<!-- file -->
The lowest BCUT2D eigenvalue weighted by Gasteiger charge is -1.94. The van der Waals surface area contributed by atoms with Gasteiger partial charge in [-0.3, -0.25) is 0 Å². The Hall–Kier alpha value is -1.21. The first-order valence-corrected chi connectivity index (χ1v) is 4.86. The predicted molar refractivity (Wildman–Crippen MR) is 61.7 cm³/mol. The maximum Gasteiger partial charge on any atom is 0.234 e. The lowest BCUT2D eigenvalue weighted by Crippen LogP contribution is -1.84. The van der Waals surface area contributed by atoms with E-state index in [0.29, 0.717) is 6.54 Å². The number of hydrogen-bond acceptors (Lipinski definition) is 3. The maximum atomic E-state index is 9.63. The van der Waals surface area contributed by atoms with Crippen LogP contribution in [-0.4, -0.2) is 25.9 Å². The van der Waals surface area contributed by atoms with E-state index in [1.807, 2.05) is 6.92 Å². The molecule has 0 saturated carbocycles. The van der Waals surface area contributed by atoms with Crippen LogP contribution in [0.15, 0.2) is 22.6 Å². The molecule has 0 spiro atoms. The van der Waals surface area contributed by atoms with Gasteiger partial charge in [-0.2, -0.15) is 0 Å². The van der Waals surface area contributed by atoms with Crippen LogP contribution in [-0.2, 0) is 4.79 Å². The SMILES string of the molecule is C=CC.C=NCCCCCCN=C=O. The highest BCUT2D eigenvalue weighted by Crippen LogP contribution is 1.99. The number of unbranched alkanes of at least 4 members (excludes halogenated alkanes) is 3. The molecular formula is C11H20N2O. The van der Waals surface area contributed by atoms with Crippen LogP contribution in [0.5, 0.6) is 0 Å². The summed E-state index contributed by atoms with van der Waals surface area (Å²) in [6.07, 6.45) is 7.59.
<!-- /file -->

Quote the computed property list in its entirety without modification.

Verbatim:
The lowest BCUT2D eigenvalue weighted by Gasteiger charge is -1.94. The van der Waals surface area contributed by atoms with Gasteiger partial charge in [-0.3, -0.25) is 0 Å². The Hall–Kier alpha value is -1.21. The first-order valence-corrected chi connectivity index (χ1v) is 4.86. The predicted molar refractivity (Wildman–Crippen MR) is 61.7 cm³/mol. The maximum Gasteiger partial charge on any atom is 0.234 e. The lowest BCUT2D eigenvalue weighted by Crippen LogP contribution is -1.84. The van der Waals surface area contributed by atoms with E-state index in [0.29, 0.717) is 6.54 Å². The number of hydrogen-bond acceptors (Lipinski definition) is 3. The maximum atomic E-state index is 9.63. The van der Waals surface area contributed by atoms with Crippen LogP contribution in [-0.4, -0.2) is 25.9 Å². The van der Waals surface area contributed by atoms with E-state index in [1.807, 2.05) is 6.92 Å². The molecule has 0 saturated carbocycles. The van der Waals surface area contributed by atoms with Crippen LogP contribution in [0.15, 0.2) is 22.6 Å². The molecule has 0 spiro atoms. The van der Waals surface area contributed by atoms with Gasteiger partial charge in [-0.2, -0.15) is 0 Å². The van der Waals surface area contributed by atoms with Crippen LogP contribution in [-0.2, 0) is 4.79 Å². The SMILES string of the molecule is C=CC.C=NCCCCCCN=C=O. The highest BCUT2D eigenvalue weighted by Crippen LogP contribution is 1.99. The number of unbranched alkanes of at least 4 members (excludes halogenated alkanes) is 3. The molecular formula is C11H20N2O. The van der Waals surface area contributed by atoms with Crippen LogP contribution in [0.5, 0.6) is 0 Å². The summed E-state index contributed by atoms with van der Waals surface area (Å²) in [6.07, 6.45) is 7.59.